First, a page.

EDI is the standard for e-commerce digital communication because it allows document transfer in real time. This enables instant communication for purchase orders, orders, shipping orders, invoices, labels, and other data to speed up processes. More importantly, because EDI communicates data that is already available, it minimizes manual data entry, improving accuracy while lowering costs and time investment. It allows users to communicate instantly with retailers, third party logistics, and partners, because all data is electronically sent where it needs to go.
EDI allows you to:
- Eliminate manual data entry errors
- Improve communication speed
- Automatically communicate with other companies over FTPS, AS2, SFTP, or other protocol.
- Communicate all your data to every part of your network without spreadsheets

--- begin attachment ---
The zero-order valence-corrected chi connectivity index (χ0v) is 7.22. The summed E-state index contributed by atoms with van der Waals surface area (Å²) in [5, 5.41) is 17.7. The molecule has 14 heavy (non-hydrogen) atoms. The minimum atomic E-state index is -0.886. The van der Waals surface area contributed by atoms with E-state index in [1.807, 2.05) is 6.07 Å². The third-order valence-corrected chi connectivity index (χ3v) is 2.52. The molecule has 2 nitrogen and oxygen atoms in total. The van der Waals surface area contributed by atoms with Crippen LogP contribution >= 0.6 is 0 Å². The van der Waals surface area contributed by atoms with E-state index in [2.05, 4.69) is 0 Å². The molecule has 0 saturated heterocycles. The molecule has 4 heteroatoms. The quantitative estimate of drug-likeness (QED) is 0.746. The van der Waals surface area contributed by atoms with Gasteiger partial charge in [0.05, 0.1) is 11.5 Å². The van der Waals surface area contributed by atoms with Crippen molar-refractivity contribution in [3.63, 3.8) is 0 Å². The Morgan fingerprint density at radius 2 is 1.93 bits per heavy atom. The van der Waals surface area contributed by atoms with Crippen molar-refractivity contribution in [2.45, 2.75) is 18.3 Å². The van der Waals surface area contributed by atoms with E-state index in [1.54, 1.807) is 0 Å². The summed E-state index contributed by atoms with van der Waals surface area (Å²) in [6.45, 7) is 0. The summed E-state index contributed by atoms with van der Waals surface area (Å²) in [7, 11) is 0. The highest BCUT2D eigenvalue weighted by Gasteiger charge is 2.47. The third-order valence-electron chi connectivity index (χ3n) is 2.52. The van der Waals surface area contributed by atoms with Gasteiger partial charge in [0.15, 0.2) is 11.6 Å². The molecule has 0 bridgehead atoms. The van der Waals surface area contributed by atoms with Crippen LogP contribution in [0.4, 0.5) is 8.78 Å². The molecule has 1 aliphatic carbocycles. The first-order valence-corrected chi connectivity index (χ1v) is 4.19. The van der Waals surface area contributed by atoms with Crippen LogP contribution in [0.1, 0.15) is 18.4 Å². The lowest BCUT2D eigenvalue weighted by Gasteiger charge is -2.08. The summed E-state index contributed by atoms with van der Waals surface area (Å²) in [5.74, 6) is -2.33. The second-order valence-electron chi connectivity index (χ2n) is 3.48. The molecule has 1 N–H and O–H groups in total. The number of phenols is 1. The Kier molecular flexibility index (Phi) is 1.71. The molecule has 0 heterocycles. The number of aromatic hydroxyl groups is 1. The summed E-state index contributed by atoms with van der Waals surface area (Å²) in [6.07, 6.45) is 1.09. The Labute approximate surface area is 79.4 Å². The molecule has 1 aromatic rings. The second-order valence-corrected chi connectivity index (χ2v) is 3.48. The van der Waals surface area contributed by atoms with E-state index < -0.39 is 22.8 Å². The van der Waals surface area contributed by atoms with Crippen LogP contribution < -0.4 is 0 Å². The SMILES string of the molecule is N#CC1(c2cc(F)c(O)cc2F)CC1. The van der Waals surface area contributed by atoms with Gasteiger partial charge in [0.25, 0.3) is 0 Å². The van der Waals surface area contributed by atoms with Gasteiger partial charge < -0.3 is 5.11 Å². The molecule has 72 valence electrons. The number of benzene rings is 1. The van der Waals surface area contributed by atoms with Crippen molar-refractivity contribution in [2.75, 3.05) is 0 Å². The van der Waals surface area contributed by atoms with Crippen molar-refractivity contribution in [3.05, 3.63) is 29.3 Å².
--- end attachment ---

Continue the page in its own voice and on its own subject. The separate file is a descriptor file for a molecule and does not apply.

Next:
For example, in practice, if you were to integrate EDI for Walmart.com using their logistics, it would allow Walmart to instantaneously communicate product orders to you, you to communicate shipping labels back to Walmart.com, and so on.
Benefits of an EDI
The current process for Vendor Central sales without EDI is as follows:
- Amazon releases Purchase Orders to suppliers on a periodic basis
- Your email regarding the purchase order.
- You must log into Vendor Central to confirm the Purchase Order
- You create a routing request,
- You print shipping labels
- You manually update shipment tracking
- You create an invoice.
This process requires multiple manual steps, where it is easy to make mistakes and can take some time.
With EDI, most of these processes are automated:
- You receive an EDI 850 with new purchase orders
- You review the purchase orders and send back an EDI 855/ Purchase order acknowledgment. This includes delivery confirmation and backorder updates.
- You automatically send a routing request with EDI 727 with all relevant details.